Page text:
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<- Previous | Table of Contents | Next -> Digital Library - Digital Library-Jane Eyre by Charlotte Bronte


‘Well, I sometimes think we are too quiet; but we run a chance of
being busy enough now: for a little while at least,’ said Mrs.
Fairfax, still holding the note before her spectacles.

Ere I permitted myself to request an explanation, I tied the string of
Adele’s pinafore, which happened to be loose: having helped her
also to another bun and refilled her mug with milk, I said
nonchalantly‘Mr. Rochester is not likely to return soon, I suppose?’
‘Indeed he is-in three days, he says: that will be next Thursday;
and not alone either. I don’t know how many of the fine people at
the Leas are coming with him: he sends directions for all the best
bedrooms to be prepared; and the library and drawing-rooms are
to be cleaned out; and I am to get more kitchen hands from the
George Inn, at Millcote, and from wherever else I can; and the
ladies will bring their maids and the gentlemen their valets: so we
shall have a full house of it.’ And Mrs. Fairfax swallowed her
breakfast and hastened away to commence operations.

The three days were, as she had foretold, busy enough. I had
thought all the rooms at Thornfield beautifully clean and well
arranged; but it appears I was mistaken. Three women were got to
help; and such scrubbing, such brushing, such washing of paint
and beating of carpets, such taking down and putting up of
pictures, such polishing of mirrors and lustres, such lighting of
fires in bedrooms, such airing of sheets and feather-beds on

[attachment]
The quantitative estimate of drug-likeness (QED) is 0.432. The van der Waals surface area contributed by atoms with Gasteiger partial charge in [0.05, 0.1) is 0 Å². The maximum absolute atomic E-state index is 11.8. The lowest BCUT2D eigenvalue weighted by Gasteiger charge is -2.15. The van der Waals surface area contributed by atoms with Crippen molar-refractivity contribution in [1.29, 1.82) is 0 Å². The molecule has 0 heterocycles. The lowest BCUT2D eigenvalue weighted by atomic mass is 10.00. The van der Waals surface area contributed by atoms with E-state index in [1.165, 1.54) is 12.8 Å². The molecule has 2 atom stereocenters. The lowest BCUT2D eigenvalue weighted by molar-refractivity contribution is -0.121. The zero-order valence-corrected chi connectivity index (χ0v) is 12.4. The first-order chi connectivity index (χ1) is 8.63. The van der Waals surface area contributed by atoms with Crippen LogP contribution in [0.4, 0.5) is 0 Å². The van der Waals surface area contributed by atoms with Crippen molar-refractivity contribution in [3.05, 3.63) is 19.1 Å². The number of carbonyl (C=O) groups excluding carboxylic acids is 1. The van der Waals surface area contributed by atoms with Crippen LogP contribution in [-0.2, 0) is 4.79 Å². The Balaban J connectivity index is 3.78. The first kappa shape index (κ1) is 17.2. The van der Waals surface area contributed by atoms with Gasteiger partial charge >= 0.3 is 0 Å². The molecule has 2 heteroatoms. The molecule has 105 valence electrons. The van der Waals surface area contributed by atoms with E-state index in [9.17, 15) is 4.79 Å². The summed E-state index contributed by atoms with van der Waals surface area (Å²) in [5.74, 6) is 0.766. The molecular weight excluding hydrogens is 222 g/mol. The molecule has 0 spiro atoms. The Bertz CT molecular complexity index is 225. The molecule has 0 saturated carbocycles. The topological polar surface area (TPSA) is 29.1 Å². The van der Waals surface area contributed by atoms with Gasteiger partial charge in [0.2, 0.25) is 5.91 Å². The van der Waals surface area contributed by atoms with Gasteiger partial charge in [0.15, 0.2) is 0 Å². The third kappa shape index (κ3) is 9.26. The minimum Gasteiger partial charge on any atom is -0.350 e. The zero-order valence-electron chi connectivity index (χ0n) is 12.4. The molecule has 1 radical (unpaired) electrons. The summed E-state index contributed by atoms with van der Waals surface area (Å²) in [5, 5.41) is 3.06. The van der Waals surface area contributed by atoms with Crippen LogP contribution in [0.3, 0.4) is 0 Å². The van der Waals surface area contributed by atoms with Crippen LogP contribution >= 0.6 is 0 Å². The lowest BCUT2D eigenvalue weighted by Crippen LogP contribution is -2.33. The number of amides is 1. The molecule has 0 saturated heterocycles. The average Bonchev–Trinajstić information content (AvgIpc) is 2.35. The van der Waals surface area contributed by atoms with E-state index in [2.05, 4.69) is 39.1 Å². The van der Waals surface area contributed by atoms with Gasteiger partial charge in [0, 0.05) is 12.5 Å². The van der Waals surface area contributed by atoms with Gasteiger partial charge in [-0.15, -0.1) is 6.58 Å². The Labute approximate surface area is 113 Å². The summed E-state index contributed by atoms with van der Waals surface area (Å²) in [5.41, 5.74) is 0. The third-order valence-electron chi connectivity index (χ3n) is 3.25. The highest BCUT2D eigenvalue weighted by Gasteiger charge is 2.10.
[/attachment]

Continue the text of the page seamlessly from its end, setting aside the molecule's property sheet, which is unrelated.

hearths, I never beheld, either before or since. Adele ran quite wild
in the midst of it: the preparations for company and the prospect of
their arrival, seemed to throw her into ecstasies. She would have
Sophie to look over all her ‘toilettes,’ as she called frocks; to furbish
up any that were ‘passees,’ and to air and arrange the new. For
herself, she did nothing but caper about in the front chambers,
jump on and off the bedsteads, and lie on the mattresses and piled-
up bolsters and pillows before the enormous fires roaring in the
chimneys. From school duties she was exonerated: Mrs. Fairfax
had pressed me into her service, and I was all day in the
storeroom, helping (or hindering) her and the cook; learning to
make custards and cheese-cakes and French pastry, to truss game
and garnish dessert-dishes.

The party were expected to arrive on Thursday afternoon, in time
for dinner at six. During the intervening period I had no time to
nurse chimeras; and I believe I was as active and gay as anybody-
Adele excepted. Still, now and then, I received a damping check to
my cheerfulness; and was, in spite of myself, thrown back on the
region of doubts and portents, and dark conjectures. This was
when I chanced to see the third-storey staircase door (which of late
had always been kept locked) open slowly, and give passage to the
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